Skedaddle guides Hannah Reynolds and John Walsh were asked to create a road trip along Croatia’s stunning coastline, and put together something pretty special. A true journey that shows the contrast and change in landscape, where the cycling is as memorable as the scenery.
After our initial research, what jumped out to us was the chance to include the dramatic landscapes of Slovenia too. By beginning our journey at Lake Bled we’d be able to explore the Slovenian Alps, cross the border on winding hidden back roads, before riding the entire length of Croatia, hopping on and off the islands and finally arriving in the dramatic walled city of Dubrovnik.
We decided to start the trip from Bled in the Julian Alps. This small town is situated on the edge of its namesake lake where swimming pools are fed by thermal springs. The lake is backed by magnificent views and was the perfect choice for a fabulously relaxed start to this trip.
In appearance the Julian Alps greatly resemble Austria. Tree lined winding passes take you past deeply rural, remote farmsteads, churches perch on hillsides and gushing streams can be heard in dark forests. Hidden amongst the trees is the cobbled Vršič pass.
A total of fifty sweeping hairpins, with cobbles laid out in a distinctive scallop shape around the bends of the climb, draw you up to the summit at 1611m and then propel you down the other side and once ridden we knew we needed to include it!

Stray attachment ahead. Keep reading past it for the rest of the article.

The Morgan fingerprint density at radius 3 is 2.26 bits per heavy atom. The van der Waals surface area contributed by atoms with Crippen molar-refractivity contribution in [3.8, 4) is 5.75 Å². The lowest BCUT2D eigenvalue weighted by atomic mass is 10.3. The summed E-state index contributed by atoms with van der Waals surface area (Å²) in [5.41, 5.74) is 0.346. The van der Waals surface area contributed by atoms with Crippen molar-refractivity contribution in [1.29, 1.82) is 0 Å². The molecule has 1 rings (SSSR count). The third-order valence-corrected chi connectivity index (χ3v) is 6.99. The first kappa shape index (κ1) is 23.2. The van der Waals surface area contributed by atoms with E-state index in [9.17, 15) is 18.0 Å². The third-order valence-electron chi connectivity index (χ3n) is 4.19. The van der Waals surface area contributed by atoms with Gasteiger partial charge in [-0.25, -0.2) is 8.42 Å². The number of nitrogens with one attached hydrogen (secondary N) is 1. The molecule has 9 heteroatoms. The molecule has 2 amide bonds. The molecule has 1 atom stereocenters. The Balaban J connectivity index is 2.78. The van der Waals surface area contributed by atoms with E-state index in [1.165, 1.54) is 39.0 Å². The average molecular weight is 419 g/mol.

Any bike ride that requires you to take a passport is exciting, and we decided to cross at a point where a river forms a natural border between the two countries, riding first on the northern side of the river then on the southern side as we enter Croatia. Before we reach Croatia’s coastline we’d need to pass though the Velebit mountains.
Its coastal side we recognized as classic Croatian imagery, the steep, stark-sided cliffs plunging straight into the bright blue of the Adriatic. But for us as cyclists the Velebit mountain meant another thing; a roller-coaster descent of nearly 1000m from the cool heights of the mountains to the warm, orange-scented breeze of the Mediterranean coast below.
Having descended out of the mountains we began our island hop. Croatia boasts over 700 islands making it the largest archipelago in the Adriatic. Of these islands 47 are inhabited and we chose three – Pag, Korčula and the Pelješac Peninsula, each distinct in its culture and terrain.
Pag is known for its hard sheep’s cheese, dry and salty, and best served with a glass of well-chilled Croatian wine ‑ we loved it! Korčula claims a long history of tourism with ancient Greeks holidaying there over 2000 years ago. This medieval walled city is still very much intact, small and interesting to explore.
Across from Korčula is the Pelješac Peninsula, a hilly finger of land covered with tiny villages and sheltered coves perfect for swimming. Whilst most people will have an idea of what to expect from Dubrovnik, where we conclude our trip, Split remains less known but is arguably even more beautiful and certainly more relaxed than Dubrovnik. In the daytime markets selling local arts and crafts spring up in its centre and by night the area comes alive with bars and restaurants. Our overnight stops ranged from peaceful mountain towns, aged island villages to the vibrant nightlife of Split and Dubrovnik. From start to finish this trip offers variety and challenges popular perceptions of Slovenia and Croatia. From the high passes of the Julian Alps, the varied scenery of the Velebit mountains to the dramatic coastline of the Adriatic.
For more information about this holiday call, email or visit skedaddle.com/uk/croatiaroad